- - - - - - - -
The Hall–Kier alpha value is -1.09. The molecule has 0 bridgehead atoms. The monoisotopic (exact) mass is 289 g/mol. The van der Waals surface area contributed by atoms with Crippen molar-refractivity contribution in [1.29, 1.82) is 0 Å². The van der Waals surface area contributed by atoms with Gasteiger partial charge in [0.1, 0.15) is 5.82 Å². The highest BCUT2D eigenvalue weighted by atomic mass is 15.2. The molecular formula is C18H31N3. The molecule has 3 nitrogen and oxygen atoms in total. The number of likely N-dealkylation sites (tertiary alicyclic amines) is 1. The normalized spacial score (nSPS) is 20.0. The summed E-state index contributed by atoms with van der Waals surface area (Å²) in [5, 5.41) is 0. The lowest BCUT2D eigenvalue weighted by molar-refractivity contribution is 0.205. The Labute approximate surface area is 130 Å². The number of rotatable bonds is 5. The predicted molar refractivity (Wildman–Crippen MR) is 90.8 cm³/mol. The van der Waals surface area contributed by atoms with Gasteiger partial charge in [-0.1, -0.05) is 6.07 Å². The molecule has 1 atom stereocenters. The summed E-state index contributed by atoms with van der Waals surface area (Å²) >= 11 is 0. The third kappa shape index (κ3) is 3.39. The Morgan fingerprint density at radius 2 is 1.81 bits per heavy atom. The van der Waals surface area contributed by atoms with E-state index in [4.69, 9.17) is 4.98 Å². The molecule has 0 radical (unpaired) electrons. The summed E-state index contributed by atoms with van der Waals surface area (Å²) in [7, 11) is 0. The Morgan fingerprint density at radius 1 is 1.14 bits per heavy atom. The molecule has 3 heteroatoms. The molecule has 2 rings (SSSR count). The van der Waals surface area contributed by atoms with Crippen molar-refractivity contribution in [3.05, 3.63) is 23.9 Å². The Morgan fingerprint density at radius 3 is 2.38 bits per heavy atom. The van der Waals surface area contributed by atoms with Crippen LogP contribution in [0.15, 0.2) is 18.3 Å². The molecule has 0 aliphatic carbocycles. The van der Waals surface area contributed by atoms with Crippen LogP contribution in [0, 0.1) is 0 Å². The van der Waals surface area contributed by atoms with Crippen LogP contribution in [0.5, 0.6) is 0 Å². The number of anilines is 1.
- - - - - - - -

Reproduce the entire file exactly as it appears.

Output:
The Hall–Kier alpha value is -1.09. The molecule has 0 bridgehead atoms. The monoisotopic (exact) mass is 289 g/mol. The van der Waals surface area contributed by atoms with Crippen molar-refractivity contribution in [1.29, 1.82) is 0 Å². The van der Waals surface area contributed by atoms with Gasteiger partial charge in [0.1, 0.15) is 5.82 Å². The highest BCUT2D eigenvalue weighted by atomic mass is 15.2. The molecular formula is C18H31N3. The molecule has 3 nitrogen and oxygen atoms in total. The number of likely N-dealkylation sites (tertiary alicyclic amines) is 1. The normalized spacial score (nSPS) is 20.0. The summed E-state index contributed by atoms with van der Waals surface area (Å²) in [5, 5.41) is 0. The lowest BCUT2D eigenvalue weighted by molar-refractivity contribution is 0.205. The Labute approximate surface area is 130 Å². The number of rotatable bonds is 5. The predicted molar refractivity (Wildman–Crippen MR) is 90.8 cm³/mol. The van der Waals surface area contributed by atoms with Gasteiger partial charge in [-0.1, -0.05) is 6.07 Å². The molecule has 1 atom stereocenters. The summed E-state index contributed by atoms with van der Waals surface area (Å²) >= 11 is 0. The third kappa shape index (κ3) is 3.39. The Morgan fingerprint density at radius 2 is 1.81 bits per heavy atom. The van der Waals surface area contributed by atoms with E-state index in [4.69, 9.17) is 4.98 Å². The molecule has 0 radical (unpaired) electrons. The summed E-state index contributed by atoms with van der Waals surface area (Å²) in [7, 11) is 0. The Morgan fingerprint density at radius 1 is 1.14 bits per heavy atom. The molecule has 3 heteroatoms. The molecule has 2 rings (SSSR count). The van der Waals surface area contributed by atoms with Crippen molar-refractivity contribution in [3.05, 3.63) is 23.9 Å². The Morgan fingerprint density at radius 3 is 2.38 bits per heavy atom. The van der Waals surface area contributed by atoms with Crippen LogP contribution in [0.15, 0.2) is 18.3 Å². The molecule has 0 aliphatic carbocycles. The van der Waals surface area contributed by atoms with Crippen LogP contribution in [0, 0.1) is 0 Å². The van der Waals surface area contributed by atoms with Crippen LogP contribution in [0.5, 0.6) is 0 Å². The number of anilines is 1.